Posts Tagged ‘canada’

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Empty Hands

June 22, 2018

Robert Endicott, early in Arthur Stringer’s Empty Hands, compares his employee Shomer Grimshaw to a Diesel engine, efficient and emotionless, and wonders who would win out if Grimshaw had to deal with Endicott’s modern, spoiled daughter Claire. As a reader, you know what this signals: they will meet, and probably fall in love, and we’ll find out just how human Grimshaw can be. And I guess we do, but — and I suspect Stringer didn’t intend this — the answer is “not very.”

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Up the Hill and Over

July 18, 2014

When I start reading a book and the protagonist is a doctor recovering from a nervous breakdown, and he comes to a small town and settles down to practice small town medicine incognito and becomes interested in the daughter of the previous town doctor, I’m pretty sure I know exactly what I’m getting. In the case of Up the Hill and Over, by Isabel Ecclestone Mackay, I was very wrong. Read the rest of this entry ?

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Jane of Lantern Hill

June 17, 2013

General consensus seemed to be that, after The Blue Castle, Jane of Lantern Hill was the best L.M. Montgomery book. So, when I detached myself from the internet yesterday and had a mini reading spree, it was the first thing I read. I mean, after I finished the Nero Wolfe book I was in the middle of.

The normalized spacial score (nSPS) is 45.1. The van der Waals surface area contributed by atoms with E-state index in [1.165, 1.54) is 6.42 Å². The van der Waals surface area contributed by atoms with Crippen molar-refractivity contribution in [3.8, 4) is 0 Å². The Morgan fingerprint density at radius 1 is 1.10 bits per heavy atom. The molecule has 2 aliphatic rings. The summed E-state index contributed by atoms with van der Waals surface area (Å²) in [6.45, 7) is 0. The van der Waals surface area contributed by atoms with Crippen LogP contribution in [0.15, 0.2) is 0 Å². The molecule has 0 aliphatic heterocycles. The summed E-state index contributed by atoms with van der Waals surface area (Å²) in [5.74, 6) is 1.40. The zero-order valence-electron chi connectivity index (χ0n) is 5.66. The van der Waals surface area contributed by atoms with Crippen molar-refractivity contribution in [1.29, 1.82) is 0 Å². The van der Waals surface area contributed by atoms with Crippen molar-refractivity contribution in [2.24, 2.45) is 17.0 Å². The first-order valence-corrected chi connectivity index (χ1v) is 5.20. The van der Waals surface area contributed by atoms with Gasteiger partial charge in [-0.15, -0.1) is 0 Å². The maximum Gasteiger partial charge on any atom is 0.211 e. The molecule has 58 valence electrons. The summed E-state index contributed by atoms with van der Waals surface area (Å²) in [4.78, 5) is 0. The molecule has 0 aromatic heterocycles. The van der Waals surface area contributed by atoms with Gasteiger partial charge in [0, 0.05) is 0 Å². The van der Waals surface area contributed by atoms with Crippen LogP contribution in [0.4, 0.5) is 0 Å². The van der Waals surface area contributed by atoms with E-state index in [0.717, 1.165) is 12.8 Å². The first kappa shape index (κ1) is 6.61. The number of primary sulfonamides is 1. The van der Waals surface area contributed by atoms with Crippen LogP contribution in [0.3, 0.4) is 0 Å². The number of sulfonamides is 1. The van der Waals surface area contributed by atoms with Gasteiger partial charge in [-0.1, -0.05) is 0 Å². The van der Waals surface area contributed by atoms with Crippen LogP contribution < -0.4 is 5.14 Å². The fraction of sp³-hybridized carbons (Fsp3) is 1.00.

I’m sorry I’m late to the L.M. Montgomery party, but I’m not sorry I’m getting to read these books for the first time now. There are children’s books that I’ve read as an adult and wished I had read as a kid, but Jane of Lantern Hill isn’t one of them. Yes, reading it at the appropriate age would have been a very different experience, but I don’t think it would have necessarily been a better one; I have so much more context for things now. This is just me trying to rationalize, though. Mostly I can’t imagine enjoying Jane of Lantern Hill more when I was a kid than I did yesterday. Read the rest of this entry ?

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Stranded in Arcady

February 1, 2011

I really owe Dorian for recommending Francis Lynde’s Stranded in Arcady. It’s the most ridiculous thing I’ve had the pleasure of reading in ages.

Donald Prime is a writer from New York, Lucetta Millington a teacher in an Ohio boarding school. They become acquainted when they wake up one day on the shore of a Canadian lake. Neither of them has any idea how they got there, but there’s a pile of provisions and signs that an airplane has landed nearby, and from these Prime deduces that his friend Watson Grider is playing an extremely elaborate practical joke. I say ‘deduces,’ but you shouldn’t draw any conclusions from that, or from anything Prime thinks. As far as I could tell, he’s not particularly good at anything, even his chosen profession. Grider certainly doesn’t think so — Prime’s main reason for suspecting him is that Grider once said that if Prime were stranded on a desert island with a woman for a while, perhaps his female characters wouldn’t be so one-dimensional. Presumably having to depend on Lucetta’s superior skill in just about everything is meant to cure that problem, but he manages to be pretty condescending to the “little woman” even after she’s saved his life and proved to be a lot more resilient and level-headed than he is. Read the rest of this entry ?